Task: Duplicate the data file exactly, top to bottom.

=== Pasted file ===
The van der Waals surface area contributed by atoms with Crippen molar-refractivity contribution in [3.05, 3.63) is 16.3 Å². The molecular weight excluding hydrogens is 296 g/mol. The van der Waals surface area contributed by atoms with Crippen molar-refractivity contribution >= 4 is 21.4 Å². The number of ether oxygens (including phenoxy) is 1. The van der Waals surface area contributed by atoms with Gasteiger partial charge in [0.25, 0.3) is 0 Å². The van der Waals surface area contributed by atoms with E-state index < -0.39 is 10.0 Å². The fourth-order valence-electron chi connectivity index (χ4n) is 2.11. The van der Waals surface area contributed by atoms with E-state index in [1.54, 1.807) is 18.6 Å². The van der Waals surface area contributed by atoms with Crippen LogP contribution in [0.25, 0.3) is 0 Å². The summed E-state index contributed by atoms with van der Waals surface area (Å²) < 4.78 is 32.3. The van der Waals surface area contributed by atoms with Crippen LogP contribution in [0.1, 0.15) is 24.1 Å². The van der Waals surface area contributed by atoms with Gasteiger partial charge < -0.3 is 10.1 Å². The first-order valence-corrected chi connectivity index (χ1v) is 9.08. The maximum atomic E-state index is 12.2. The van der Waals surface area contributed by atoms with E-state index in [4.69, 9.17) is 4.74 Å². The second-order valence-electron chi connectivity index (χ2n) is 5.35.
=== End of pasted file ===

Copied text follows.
The van der Waals surface area contributed by atoms with Crippen molar-refractivity contribution in [3.05, 3.63) is 16.3 Å². The molecular weight excluding hydrogens is 296 g/mol. The van der Waals surface area contributed by atoms with Crippen molar-refractivity contribution >= 4 is 21.4 Å². The number of ether oxygens (including phenoxy) is 1. The van der Waals surface area contributed by atoms with Gasteiger partial charge in [0.25, 0.3) is 0 Å². The van der Waals surface area contributed by atoms with E-state index < -0.39 is 10.0 Å². The fourth-order valence-electron chi connectivity index (χ4n) is 2.11. The van der Waals surface area contributed by atoms with E-state index in [1.54, 1.807) is 18.6 Å². The van der Waals surface area contributed by atoms with Crippen LogP contribution in [0.25, 0.3) is 0 Å². The summed E-state index contributed by atoms with van der Waals surface area (Å²) < 4.78 is 32.3. The van der Waals surface area contributed by atoms with Crippen LogP contribution in [0.1, 0.15) is 24.1 Å². The van der Waals surface area contributed by atoms with Gasteiger partial charge < -0.3 is 10.1 Å². The first-order valence-corrected chi connectivity index (χ1v) is 9.08. The maximum atomic E-state index is 12.2. The van der Waals surface area contributed by atoms with E-state index in [4.69, 9.17) is 4.74 Å². The second-order valence-electron chi connectivity index (χ2n) is 5.35.